INTRODUCTION AND SUMMARY ….Two contrasting interpretations of the decision concept are formulated: behavioral, applicable to ‘decisions’ in a concrete literal sense as in acceptance sampling; and evidential, applicable to ‘decisions’ such as ‘reject H in a research context, where the pattern and strength of statistical evidence concerning statistical hypotheses is of central interest. Typical standard practice is characterized as based on the confidence concept of statistical evidence, which is defined in terms of evidential interpretations of the ‘decisions’ of decision theory. These concepts are illustrated by simple formal examples with interpretations in genetic research, and are traced in the writings of Neyman, Pearson, and other writers. The Lindley-Savage argument for Bayesian theory is shown to have no direct cogency as a criticism of typical standard practice, since it is based on a behavioral, not an evidential, interpretation of decisions.
- Lindley, D. (1977). The Distinction between Inference and Decision. Synthese, 36(1), 51-58.
- Pratt, J. (1977). ‘Decisions’ as Statistical Evidence and Birnbaum’s ‘Confidence Concept’Synthese, 36(1), 59-69.
- Smith, C. (1977). The Analogy between Decision and Inference. Synthese, 36(1), 71-85.
- Kyburg, H. (1977). Decisions, Conclusions, and Utilities. Synthese, 36(1), 87-96.
- Neyman, J. (1977). Frequentist Probability and Frequentist Statistics. Synthese, 36(1), 97-131.
- Lecam, L. (1977).A Note on Metastatistics or ‘An Essay toward Stating a Problem in the Doctrine of Chances’. Synthese, 36(1), 133-160.
- Kiefer, J. (1977). The Foundations of Statistics Are There Any? Synthese, 36(1), 161-176.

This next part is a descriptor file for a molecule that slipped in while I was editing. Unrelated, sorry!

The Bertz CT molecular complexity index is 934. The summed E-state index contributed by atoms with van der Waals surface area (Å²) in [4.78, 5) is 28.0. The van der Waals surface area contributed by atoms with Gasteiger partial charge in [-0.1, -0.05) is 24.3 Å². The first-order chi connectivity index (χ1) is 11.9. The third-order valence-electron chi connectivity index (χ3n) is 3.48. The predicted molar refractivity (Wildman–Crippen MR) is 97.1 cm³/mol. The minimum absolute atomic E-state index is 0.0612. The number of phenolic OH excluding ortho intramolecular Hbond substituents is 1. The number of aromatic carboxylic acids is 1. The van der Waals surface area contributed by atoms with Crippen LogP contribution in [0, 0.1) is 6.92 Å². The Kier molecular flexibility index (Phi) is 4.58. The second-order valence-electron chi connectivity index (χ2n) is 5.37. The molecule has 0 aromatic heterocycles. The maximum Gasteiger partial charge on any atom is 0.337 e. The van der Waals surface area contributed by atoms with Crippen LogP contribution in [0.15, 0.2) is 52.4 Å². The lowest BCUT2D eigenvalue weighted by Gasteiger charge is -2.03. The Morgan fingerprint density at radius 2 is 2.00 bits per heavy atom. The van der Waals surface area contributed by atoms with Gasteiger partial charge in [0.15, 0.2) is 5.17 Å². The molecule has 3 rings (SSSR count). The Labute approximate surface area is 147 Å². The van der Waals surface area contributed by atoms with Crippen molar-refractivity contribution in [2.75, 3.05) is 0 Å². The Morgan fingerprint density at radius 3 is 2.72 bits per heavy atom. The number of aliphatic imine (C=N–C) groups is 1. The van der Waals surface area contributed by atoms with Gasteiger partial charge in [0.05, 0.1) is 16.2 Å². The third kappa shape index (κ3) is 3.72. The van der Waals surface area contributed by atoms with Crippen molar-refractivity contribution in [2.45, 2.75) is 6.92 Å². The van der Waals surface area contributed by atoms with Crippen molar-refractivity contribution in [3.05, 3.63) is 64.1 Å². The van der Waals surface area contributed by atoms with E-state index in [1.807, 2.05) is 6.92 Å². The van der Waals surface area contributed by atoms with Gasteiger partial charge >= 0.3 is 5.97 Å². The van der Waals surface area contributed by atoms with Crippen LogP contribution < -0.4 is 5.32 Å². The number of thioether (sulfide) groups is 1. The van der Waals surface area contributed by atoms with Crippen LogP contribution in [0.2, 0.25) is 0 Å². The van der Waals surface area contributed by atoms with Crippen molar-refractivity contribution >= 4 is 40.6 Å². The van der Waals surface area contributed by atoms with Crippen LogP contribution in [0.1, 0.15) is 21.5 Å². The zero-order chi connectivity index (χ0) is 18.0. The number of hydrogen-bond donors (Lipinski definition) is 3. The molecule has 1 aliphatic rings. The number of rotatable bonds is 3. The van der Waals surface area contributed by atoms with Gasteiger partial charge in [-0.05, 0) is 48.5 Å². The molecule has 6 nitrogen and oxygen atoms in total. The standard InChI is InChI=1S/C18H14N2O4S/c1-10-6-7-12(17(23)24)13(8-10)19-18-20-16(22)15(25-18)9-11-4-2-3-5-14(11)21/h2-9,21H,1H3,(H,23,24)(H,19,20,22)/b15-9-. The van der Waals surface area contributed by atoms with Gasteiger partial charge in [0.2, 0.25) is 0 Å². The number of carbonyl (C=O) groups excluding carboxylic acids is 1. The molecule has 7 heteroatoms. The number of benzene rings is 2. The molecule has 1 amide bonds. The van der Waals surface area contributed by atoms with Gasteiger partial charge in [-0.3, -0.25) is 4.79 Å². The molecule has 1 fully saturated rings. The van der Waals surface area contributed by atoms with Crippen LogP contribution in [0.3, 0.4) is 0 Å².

By “likelihood” here, Giere means the (strong) Likelihood Principle (SLP). Dotted through the first 3 years of this blog are a number of (formal and informal) posts on his SLP result, and my argument as to why it is unsound. I wrote a paper on this that appeared in Statistical Science 2014. You can find it along with a number of comments and my rejoinder in this post: Statistical Science: The Likelihood Principle Issue is Out.The consequences of having found his proof unsound gives a new lease on life to statistical foundations, or so I argue in my rejoinder.
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I hadn’t really noticed this before, because I don’t generally look at these papers all together as part of a special issue of a journal, but it’s striking that Neyman missed this opportunity to respond to the issues raised by Birnbaum. I’ve often thought, what a shame that Neyman never (to my knowledge) took up Birnbaum on his attempted “evidential” interpretation of Neyman-Pearson statistics, and on his discussion of the Likelihood Principle. Birnbaum is even defending N-P theory against Lindley-Savage here, but no reaction from Neyman. Most(?) of the other contributors do react to Birnbaum. The papers are described as “several invited comments and related papers” so I’m guessing Neyman’s falls in the latter group. Of course Birnbaum’s death was unexpected, maybe Neyman’s paper was already written. Neyman starts his paper with the “do not use confidence intervals, they are discredited” routine (“I use them because they apply to the needs of applied work”–not the actual quote, but from memory.) E. Pearson was happy about Neyman’s paper, because it was foundational rather than solely applied. But it’s actually more behavioristic than others.